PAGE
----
$$\begin{align}\frac{\partial\Delta{\cal L}}{\partial A_{\alpha,\mu\beta}}A_{\alpha,\nu\beta} &~=~\frac{\partial\Delta{\cal L}_2}{\partial A_{\alpha,\mu\beta}}A_{\alpha,\nu\beta}\cr &~=~\frac{a+b}{2} \left(A^{\alpha} A^{\mu}_{,\alpha\nu}+A^{\mu} A^{\alpha}_{,\alpha\nu}\right) +c A^{\alpha} A^{,\mu}_{\alpha,\nu} \tag{12}\end{align}$$

Apart from the diagonal term $\delta^{\mu}_{\nu}\Delta{\cal L}_2$, the terms in eq. (12) are the only appearances of 2nd-derivatives on the right-hand side of eq. (6). We conclude that

$$ \Delta{\cal L}_2~=~0\qquad\Leftrightarrow\qquad a+b~=~0\quad\wedge\quad c~=~0.\tag{13}$$

Similar arguments shows that eq. (6) is not possible$^4$. $\Box$

--

$^1$ In eq. (4) we have indicated the canonical SEM tensor for a Lagrangian density with up to 2nd-order derivatives. Some references, e.g. Weinberg QFT, have the opposite notational conventions for $T\leftrightarrow\Theta$. Here we are using the $(-,+,+,\ldots,+)$ Minkowski sign convention.

$^2$ In formula (6) we have neglected terms in $\Delta{\cal L}$ that depends on $\partial^3A$, $\partial^4A$, $\partial^5A$, $\ldots$, etc. Such terms are excluded for various reasons.

$^3$ In retrospect, this answer completely shares the premise/ideology/program/conclusion of this Phys.SE post.

$^4$ Interestingly, if we just take the trace of eq. (6), we get

$$\begin{align} A^{\nu}_{,\mu} A^{\mu}_{,\nu} - A^{\nu}_{,\mu} A_{\nu}^{,\mu} &~=~F^{\mu\alpha}A_{\mu,\alpha}\cr &~\stackrel{?}{\approx}~n \Delta{\cal L}+\left(-\frac{\partial\Delta{\cal L}}{\partial A_{\alpha,\mu}}+ d_{\beta}\frac{\partial\Delta{\cal L}}{\partial A_{\alpha,\mu\beta}}\right) A_{\alpha,\mu} -\frac{\partial\Delta{\cal L}}{\partial A_{\alpha,\mu\beta}}A_{\alpha,\mu\beta}\cr &~\stackrel{(9)}{=}~(n-2) \Delta{\cal L}_1+(n-1) \Delta{\cal L}_2+ A_{\alpha,\mu} d_{\beta}\frac{\partial\Delta{\cal L}_2}{\partial A_{\alpha,\mu\beta}}\cr &~\stackrel{(11)}{=}~(n-2) \Delta{\cal L}_1+(n-1) \Delta{\cal L}_2+ \frac{a+b}{2}\left((A^{\mu}_{,\mu})^2+A^{\nu}_{,\mu} A^{\mu}_{,\nu} \right) +c A^{\nu}_{,\mu} A_{\nu}^{,\mu} ,\tag{14}\end{align} $$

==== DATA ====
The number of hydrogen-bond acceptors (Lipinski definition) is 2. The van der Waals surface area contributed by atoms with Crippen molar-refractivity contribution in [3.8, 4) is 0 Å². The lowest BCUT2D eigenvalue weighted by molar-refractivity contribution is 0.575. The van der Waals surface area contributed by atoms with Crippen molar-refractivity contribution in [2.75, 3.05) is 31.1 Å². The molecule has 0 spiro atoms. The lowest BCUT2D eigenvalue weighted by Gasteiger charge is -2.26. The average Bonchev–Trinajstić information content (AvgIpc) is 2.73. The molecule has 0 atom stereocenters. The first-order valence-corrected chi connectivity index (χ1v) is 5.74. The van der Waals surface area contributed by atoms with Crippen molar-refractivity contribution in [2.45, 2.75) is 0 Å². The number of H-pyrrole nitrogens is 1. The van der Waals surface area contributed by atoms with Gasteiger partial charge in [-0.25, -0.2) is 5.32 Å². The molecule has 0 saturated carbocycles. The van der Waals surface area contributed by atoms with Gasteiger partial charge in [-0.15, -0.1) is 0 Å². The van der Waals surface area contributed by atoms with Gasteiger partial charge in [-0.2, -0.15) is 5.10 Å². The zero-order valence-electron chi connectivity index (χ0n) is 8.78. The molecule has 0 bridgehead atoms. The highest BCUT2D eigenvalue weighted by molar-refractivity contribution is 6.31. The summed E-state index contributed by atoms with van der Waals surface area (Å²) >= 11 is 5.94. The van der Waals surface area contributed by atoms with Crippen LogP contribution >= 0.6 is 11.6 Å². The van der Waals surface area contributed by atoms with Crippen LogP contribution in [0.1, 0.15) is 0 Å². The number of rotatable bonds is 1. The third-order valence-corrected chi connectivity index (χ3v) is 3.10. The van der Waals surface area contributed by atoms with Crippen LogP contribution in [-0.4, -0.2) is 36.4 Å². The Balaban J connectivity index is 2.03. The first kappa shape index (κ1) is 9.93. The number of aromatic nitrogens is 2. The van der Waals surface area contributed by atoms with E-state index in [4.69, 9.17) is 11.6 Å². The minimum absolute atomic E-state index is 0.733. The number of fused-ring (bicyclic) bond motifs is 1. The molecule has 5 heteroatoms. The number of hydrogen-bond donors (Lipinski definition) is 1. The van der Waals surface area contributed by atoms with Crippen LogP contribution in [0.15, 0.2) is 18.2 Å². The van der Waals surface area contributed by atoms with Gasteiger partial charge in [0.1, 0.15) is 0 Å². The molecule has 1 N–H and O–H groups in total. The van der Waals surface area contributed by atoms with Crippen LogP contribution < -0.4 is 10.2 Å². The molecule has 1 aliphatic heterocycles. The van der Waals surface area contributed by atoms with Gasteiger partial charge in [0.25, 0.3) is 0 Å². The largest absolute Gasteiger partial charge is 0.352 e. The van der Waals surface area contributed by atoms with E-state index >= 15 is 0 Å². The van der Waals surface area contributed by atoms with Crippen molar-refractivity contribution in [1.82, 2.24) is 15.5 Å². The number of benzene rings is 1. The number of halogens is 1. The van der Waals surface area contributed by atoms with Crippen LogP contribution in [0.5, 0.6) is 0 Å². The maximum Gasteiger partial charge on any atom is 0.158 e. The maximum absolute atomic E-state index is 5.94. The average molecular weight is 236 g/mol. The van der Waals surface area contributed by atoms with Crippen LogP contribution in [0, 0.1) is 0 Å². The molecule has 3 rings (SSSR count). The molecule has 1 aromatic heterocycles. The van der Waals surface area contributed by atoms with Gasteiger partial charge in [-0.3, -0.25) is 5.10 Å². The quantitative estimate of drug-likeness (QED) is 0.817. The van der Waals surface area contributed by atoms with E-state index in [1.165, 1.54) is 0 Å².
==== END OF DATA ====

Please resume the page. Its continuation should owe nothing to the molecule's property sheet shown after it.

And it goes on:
which leads to the linear eq. system

$$ \begin{align} 0&~=~a+b+c, \tag{15}\cr -1&~=~(n-1)c\qquad\qquad\qquad\Rightarrow\qquad c~=~-\frac{1}{n-1},\tag{16}\cr 0&~=~(n-2)a +\frac{a+b}{2}\qquad\Rightarrow\qquad a~=~-\frac{1}{2(n-1)(n-2)},\tag{17}\cr 1&~=~(n-2)b +\frac{a+b}{2}\qquad\Rightarrow\qquad b~=~\frac{2n-3}{2(n-1)(n-2)},\tag{18}\end{align} $$ which remarkably has a unique & consistent solution. So it is not enough to just take the trace of eq. (6). However together with eq. (13), we conclude that there is no solution. $\Box$

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  • $\begingroup$ Hello just curios: As you claim it is not possible, in A.O. Barut - Electrodynamics and classical theory of fields he is doing precisely that, deriving the symmetric EM tensor from the variation principle. Maybe I understand your answer wrong? $\endgroup$ – Diger Apr 27 at 10:59
  • $\begingroup$ I tried to clarify the answer. It sounds like Barut is talking about the metric/Hilbert SEM tensor, which is not the topic of this post. $\endgroup$ – Qmechanic Apr 27 at 11:48